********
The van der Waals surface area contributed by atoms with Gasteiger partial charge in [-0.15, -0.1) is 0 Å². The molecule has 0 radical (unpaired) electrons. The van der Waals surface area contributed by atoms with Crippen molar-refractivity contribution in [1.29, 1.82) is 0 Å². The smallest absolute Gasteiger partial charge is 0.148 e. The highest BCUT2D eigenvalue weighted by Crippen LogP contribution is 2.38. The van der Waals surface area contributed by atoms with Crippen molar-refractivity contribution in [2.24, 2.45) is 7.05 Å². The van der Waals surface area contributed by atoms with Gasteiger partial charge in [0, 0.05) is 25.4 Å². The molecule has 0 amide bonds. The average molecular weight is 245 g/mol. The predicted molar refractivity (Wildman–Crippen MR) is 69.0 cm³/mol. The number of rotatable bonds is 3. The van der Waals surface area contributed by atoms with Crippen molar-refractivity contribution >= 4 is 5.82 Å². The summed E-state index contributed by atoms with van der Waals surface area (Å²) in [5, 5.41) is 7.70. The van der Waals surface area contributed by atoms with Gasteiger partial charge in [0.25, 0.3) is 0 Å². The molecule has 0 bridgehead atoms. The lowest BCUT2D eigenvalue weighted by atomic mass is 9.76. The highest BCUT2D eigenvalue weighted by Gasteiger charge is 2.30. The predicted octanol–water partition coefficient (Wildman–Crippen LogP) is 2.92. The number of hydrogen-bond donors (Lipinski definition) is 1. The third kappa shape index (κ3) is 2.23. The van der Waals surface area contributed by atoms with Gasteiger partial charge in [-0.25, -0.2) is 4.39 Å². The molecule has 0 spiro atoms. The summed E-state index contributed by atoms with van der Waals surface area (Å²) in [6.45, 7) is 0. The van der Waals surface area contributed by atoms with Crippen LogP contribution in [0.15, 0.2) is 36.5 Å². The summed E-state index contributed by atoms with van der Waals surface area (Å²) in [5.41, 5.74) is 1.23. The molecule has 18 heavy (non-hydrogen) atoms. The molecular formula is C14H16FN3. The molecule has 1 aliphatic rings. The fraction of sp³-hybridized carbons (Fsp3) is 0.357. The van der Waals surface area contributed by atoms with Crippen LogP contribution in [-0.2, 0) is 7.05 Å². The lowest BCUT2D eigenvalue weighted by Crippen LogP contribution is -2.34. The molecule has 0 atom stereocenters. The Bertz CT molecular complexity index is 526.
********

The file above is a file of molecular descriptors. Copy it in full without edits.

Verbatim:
The van der Waals surface area contributed by atoms with Gasteiger partial charge in [-0.15, -0.1) is 0 Å². The molecule has 0 radical (unpaired) electrons. The van der Waals surface area contributed by atoms with Crippen molar-refractivity contribution in [1.29, 1.82) is 0 Å². The smallest absolute Gasteiger partial charge is 0.148 e. The highest BCUT2D eigenvalue weighted by Crippen LogP contribution is 2.38. The van der Waals surface area contributed by atoms with Crippen molar-refractivity contribution in [2.24, 2.45) is 7.05 Å². The van der Waals surface area contributed by atoms with Gasteiger partial charge in [0, 0.05) is 25.4 Å². The molecule has 0 amide bonds. The average molecular weight is 245 g/mol. The predicted molar refractivity (Wildman–Crippen MR) is 69.0 cm³/mol. The number of rotatable bonds is 3. The van der Waals surface area contributed by atoms with Crippen molar-refractivity contribution >= 4 is 5.82 Å². The summed E-state index contributed by atoms with van der Waals surface area (Å²) in [5, 5.41) is 7.70. The van der Waals surface area contributed by atoms with Gasteiger partial charge in [0.25, 0.3) is 0 Å². The molecule has 0 bridgehead atoms. The lowest BCUT2D eigenvalue weighted by atomic mass is 9.76. The highest BCUT2D eigenvalue weighted by Gasteiger charge is 2.30. The predicted octanol–water partition coefficient (Wildman–Crippen LogP) is 2.92. The number of hydrogen-bond donors (Lipinski definition) is 1. The third kappa shape index (κ3) is 2.23. The van der Waals surface area contributed by atoms with Gasteiger partial charge in [-0.25, -0.2) is 4.39 Å². The molecule has 0 spiro atoms. The summed E-state index contributed by atoms with van der Waals surface area (Å²) in [6.45, 7) is 0. The van der Waals surface area contributed by atoms with Crippen LogP contribution in [0.15, 0.2) is 36.5 Å². The summed E-state index contributed by atoms with van der Waals surface area (Å²) in [5.41, 5.74) is 1.23. The molecule has 18 heavy (non-hydrogen) atoms. The molecular formula is C14H16FN3. The molecule has 1 aliphatic rings. The fraction of sp³-hybridized carbons (Fsp3) is 0.357. The van der Waals surface area contributed by atoms with Crippen LogP contribution in [-0.2, 0) is 7.05 Å². The lowest BCUT2D eigenvalue weighted by Crippen LogP contribution is -2.34. The molecule has 0 atom stereocenters. The Bertz CT molecular complexity index is 526.